What the growing debate over “hot news doctrine” means for PR and marketing pros

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Word cloud created from CisionPoint Archive Search content using Wordle.net

In the weeks since the Federal Trade Commission released a draft of policy proposals supporting the “reinvention of journalism” [PDF], the commission seems to have succeeded at what it does best: stoking debate on a sensitive issue, even if that means bringing the ire of bloggers on itself as its proposals (don’t make the mistake of calling them “recommendations”) come under fire.

Plenty of media pundits and bloggers feel that it isn’t journalism itself that needs to be reinvented (least of all by the federal government) but the methods for delivery and distribution of news content online. Joining that chorus last week, Google submitted 20 pages of public comment on the proposals [PDF], suggesting that the media industry can work out its problems without government intervention, especially if that intervention means changes to intellectual property law that could affect Google’s business model. Enter an expanding frontier in media companies’ exploration of new potential revenue models: “hot news doctrine”.

Simply put, with respect to news articles, federal copyright law protects written words, not the facts or ideas behind them. But what if the news itself, reported by a particular Web site or news service, were to enjoy some level of protection from being repurposed by news aggregators and search engines for a short period of time after publication? In a 1918 ruling, Associated Press vs. International News Service (the AP was fighting services it saw as freeloaders long before the Internet age), the U.S. Supreme Court recognized the idea that information itself, collected through expensive manual effort, deserves some short-term protections. The Court was interpreting federal common law that is no longer binding, though the protection is still upheld by some state laws, most importantly New York’s.

A federal court ruled last month that an online news aggregator whose free-riding behavior renders a news organization’s offering “profitless” (or near profitless) violates New York’s “hot news misappropriation” common law tort (an appeal is pending). Last year the Associated Press settled out of court with an online aggregator, All Headline News, claiming it had violated the same New York law in repurposing AP stories minutes after they hit the newswires.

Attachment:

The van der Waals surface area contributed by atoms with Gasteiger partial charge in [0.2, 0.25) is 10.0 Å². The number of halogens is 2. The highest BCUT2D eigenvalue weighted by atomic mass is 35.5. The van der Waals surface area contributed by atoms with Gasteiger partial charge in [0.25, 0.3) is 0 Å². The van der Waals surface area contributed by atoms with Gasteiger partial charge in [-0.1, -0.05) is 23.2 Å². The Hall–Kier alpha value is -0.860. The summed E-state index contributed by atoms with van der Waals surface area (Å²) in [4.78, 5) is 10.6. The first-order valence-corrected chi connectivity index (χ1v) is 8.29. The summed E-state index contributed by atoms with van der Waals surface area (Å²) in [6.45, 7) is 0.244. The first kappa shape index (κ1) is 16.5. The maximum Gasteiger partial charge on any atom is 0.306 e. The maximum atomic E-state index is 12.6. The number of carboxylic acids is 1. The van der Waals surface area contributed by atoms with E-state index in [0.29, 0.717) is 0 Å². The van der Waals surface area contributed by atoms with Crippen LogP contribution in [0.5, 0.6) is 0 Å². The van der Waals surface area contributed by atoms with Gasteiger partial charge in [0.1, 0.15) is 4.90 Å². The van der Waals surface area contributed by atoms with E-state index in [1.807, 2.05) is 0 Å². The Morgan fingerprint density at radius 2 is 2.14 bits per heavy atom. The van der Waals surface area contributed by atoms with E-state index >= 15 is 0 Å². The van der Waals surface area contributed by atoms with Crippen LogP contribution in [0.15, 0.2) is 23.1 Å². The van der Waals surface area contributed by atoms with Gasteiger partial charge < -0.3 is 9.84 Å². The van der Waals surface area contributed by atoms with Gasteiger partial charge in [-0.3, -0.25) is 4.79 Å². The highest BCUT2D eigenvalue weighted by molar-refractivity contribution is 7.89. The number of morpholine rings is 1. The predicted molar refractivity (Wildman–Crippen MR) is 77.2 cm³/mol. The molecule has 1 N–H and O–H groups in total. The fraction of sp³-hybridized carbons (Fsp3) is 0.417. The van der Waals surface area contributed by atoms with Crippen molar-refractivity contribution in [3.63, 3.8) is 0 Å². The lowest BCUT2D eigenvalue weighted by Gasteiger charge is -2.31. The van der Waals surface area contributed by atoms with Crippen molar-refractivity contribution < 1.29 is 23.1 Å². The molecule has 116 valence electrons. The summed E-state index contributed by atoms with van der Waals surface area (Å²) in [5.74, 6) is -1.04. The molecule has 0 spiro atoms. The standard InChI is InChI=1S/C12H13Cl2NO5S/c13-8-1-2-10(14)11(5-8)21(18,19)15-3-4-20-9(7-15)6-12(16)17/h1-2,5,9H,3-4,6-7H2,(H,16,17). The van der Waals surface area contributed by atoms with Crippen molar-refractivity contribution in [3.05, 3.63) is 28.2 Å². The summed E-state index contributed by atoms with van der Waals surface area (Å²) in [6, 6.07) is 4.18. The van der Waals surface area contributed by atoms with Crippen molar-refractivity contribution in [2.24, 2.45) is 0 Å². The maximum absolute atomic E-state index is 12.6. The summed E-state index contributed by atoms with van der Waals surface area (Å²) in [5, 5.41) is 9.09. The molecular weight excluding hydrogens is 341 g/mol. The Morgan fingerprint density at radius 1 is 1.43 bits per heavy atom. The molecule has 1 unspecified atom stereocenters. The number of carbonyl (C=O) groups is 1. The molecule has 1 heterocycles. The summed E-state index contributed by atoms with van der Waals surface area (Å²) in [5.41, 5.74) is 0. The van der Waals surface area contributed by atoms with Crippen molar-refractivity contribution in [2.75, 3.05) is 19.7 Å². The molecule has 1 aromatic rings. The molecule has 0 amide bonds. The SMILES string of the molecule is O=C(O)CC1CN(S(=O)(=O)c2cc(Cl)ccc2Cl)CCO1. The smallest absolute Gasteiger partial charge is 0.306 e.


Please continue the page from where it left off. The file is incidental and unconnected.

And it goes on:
You may ask, doesn’t hot news doctrine run counter to the idea of “fair use doctrine”, the legal principle that in the interest of encouraging public discourse and debate, a written work can be repurposed and excerpted to some extent? It’s not clear, and that’s why the FTC has suggested that new federal hot news legislation may be needed.

All of this could turn out to be very important not just to news organizations, but to PR professionals and marketers who have taken to “curating” online content in a wide variety of ways to promote their brands. While it’s a rule of PR 101 that reprinting a product review or article verbatim should always be done with the publisher’s permission, the right to quote, excerpt and repurpose that content on corporate sites and in online communities could be restricted in some way (particularly when the article in question is newly published) if federal hot news legislation becomes a reality.

I used CisionPoint Archive Search to analyze 140 blog posts which discussed the FTC’s proposals since they were released in early June (the word cloud accompanying this post represents the terms most commonly found in those posts). By and large, the blogosphere has focused on the hot news concept and Google’s reaction to the proposals laid out in the FTC’s report.

There was very little discussion in the posts I read of the other 30-odd suggestions for changes to federal law involving copyright, anti-trust, corporate taxation and funding for public media, all designed to help news organizations survive amid declining advertising revenues. If pursued, any of these could result in a very different media landscape:

  • changes to anti-trust regulations to allow groups of news organizations to band together behind common pay walls online
  • increased funding for PBS and NPR (Canada spends 18 times as much per capita as the U.S. on public media; Finland and Denmark, 75 times as much)
  • Tax breaks for news organizations that serve the public good
  • A journalism division of AmeriCorps to give budding journalism school graduates new opportunities
  • Taxes on consumer electronics, Internet service providers, broadcast bandwidth auctions and/or mobile phone use to increase public funding for journalism

The FTC report says its main aim is to encourage “additional analyses and brainstorming”. It will be interesting to see which of these ideas take root.

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